# Posts in the year 2019

### On complete ordered fields

- 09 September 2019
- General, Constructive mathematics

Joel Hamkins advertised the following theorem on Twitter:

The standard proof posted by Joel has two parts:

- A complete ordered field is archimedean.
- Using the fact that the rationals are dense in an archimedean field, we construct an isomorphism between any two complete ordered fields.

The second step is constructive, but the first one is proved using excluded middle, as follows. Suppose $F$ is a complete ordered field. If $b \in F$ is an upper bound for the natural numbers, construed as a subset of $F$, then so $b - 1$, but then no element of $F$ can be the least upper bound of $\mathbb{N}$. By excluded middle, above every $x \in F$ there is $n \in \mathbb{N}$.

So I asked myself and the constructive news mailing list what the constructive status of the theorem is. But something was amiss, as Fred Richman immediately asked me to provide an example of a complete ordered field. Why would he do that, don't we have the MacNeille reals? After agreeing on definitions, Toby Bartels gave the answer, which I am taking the liberty to adapt a bit and present here. I am probably just reinventing the wheel, so if someone knows an original reference, please provide it in the comments.

The theorem holds constructively, but for a bizarre reason: if there exists a complete ordered field, then the law of excluded middle holds, and the standard proof is valid!

→ continue reading (7 comments)### What is algebraic about algebraic effects?

- 03 September 2019
- Publications, Programming languages

Published as `arXiv:1807.05923`

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**Abstract:** This note recapitulates and expands the contents of a tutorial on the mathematical theory of algebraic effects and handlers which I gave at the Dagstuhl seminar 18172 "Algebraic effect handlers go mainstream". It is targeted roughly at the level of a doctoral student with some amount of mathematical training, or at anyone already familiar with algebraic effects and handlers as programming concepts who would like to know what they have to do with algebra. We draw an uninterrupted line of thought between algebra and computational effects. We begin on the mathematical side of things, by reviewing the classic notions of universal algebra: signatures, algebraic theories, and their models. We then generalize and adapt the theory so that it applies to computational effects. In the last step we replace traditional mathematical notation with one that is closer to programming languages.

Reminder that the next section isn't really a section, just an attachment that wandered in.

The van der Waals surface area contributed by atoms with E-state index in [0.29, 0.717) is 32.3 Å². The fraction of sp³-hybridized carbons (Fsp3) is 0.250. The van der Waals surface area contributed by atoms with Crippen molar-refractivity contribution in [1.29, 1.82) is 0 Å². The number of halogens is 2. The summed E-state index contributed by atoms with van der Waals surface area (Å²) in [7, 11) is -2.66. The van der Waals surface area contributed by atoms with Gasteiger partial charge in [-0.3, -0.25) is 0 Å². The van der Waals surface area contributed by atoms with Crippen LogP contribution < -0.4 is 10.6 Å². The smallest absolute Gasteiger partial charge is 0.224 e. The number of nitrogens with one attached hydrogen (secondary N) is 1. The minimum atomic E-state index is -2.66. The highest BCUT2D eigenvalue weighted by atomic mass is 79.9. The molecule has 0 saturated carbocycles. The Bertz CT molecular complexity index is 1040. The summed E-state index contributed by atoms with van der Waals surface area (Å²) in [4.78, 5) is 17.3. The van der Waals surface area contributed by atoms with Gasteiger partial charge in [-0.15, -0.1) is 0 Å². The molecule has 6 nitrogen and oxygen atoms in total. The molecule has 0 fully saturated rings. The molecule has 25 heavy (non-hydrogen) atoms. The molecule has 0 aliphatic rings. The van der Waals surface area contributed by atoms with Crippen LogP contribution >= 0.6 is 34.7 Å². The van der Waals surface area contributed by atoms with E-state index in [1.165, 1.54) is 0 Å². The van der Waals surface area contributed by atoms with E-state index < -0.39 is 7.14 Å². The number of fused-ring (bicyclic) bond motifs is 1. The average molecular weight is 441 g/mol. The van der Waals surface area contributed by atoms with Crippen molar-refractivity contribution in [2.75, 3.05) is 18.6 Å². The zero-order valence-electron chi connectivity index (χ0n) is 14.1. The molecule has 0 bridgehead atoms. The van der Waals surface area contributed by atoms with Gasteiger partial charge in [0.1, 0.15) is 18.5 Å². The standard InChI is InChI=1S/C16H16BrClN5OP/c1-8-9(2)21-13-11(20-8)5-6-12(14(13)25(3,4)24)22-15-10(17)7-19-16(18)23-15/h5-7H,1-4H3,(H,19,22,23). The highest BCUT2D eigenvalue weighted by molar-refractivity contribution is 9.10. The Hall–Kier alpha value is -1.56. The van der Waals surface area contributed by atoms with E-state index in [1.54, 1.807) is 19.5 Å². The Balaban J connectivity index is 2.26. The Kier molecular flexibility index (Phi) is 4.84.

### The blog moved from Wordpress to Jekyll

- 03 September 2019
- General

You may have noticed that lately I have had trouble with the blog. It was dying periodically because the backend database kept crashing. It was high time I moved away from Wordpress anyway, so I bit the bullet and ported the blog.

→ continue reading (4 comments)I gave a keynote talk "Derivations as Computations" at ICFP 2019.

- Slides with speaker notes: derivations-as-computations-icfp-2019.pdf
- Demo file: demo-icfp2019.m31

### What is an explicit bijection? (FPSAC 2019 slides)

- 04 July 2019
- General, Homotopy type theory, Talks

Here are the slides with speaker notes for the talk *What is an explicit bijection* which I gave at the 31st International Conference on Formal Power Series and Algebraic Combinatorics (FPSAC 2019). It was the "outsider" talk, where they invite someone to tell them something outside of their area.

So how does one sell homotopy type theory to people who are interested in combinatorics? That is a tough sell. I used my MathOverflow question "What is an explicit bijection?" to give a stand-up comedy introduction, after which I plunged into type theory. I am told I plunged a little too hard. For instance, people asked "why are we doing this" because I did not make it clear enough that we are trying to make a distinction between "abstractly exists" and "concretely constructed". Oh well, it’s difficult to explain homotopy type theory in 50 minutes. Anyhow, I hope you can get something useful from the slides.

Download slides: what-is-an-explicit-bijection.pdf

Video recording of the lecture is now available.

→ continue reading (2 comments)This semester my colleague Jaka Smrekar and I are teaching a graduate course on homotopy theory and homotopy type theory. The first part was taught by Jaka and was a nice review of classical homotopy theory leading up to Quillen model categories. In the second part I am covering basic homotopy type theory.

The course materials are available at the GitHub repository `homotopy-type-theory-course`

. The homotopy type theory lectures are also recorded on video.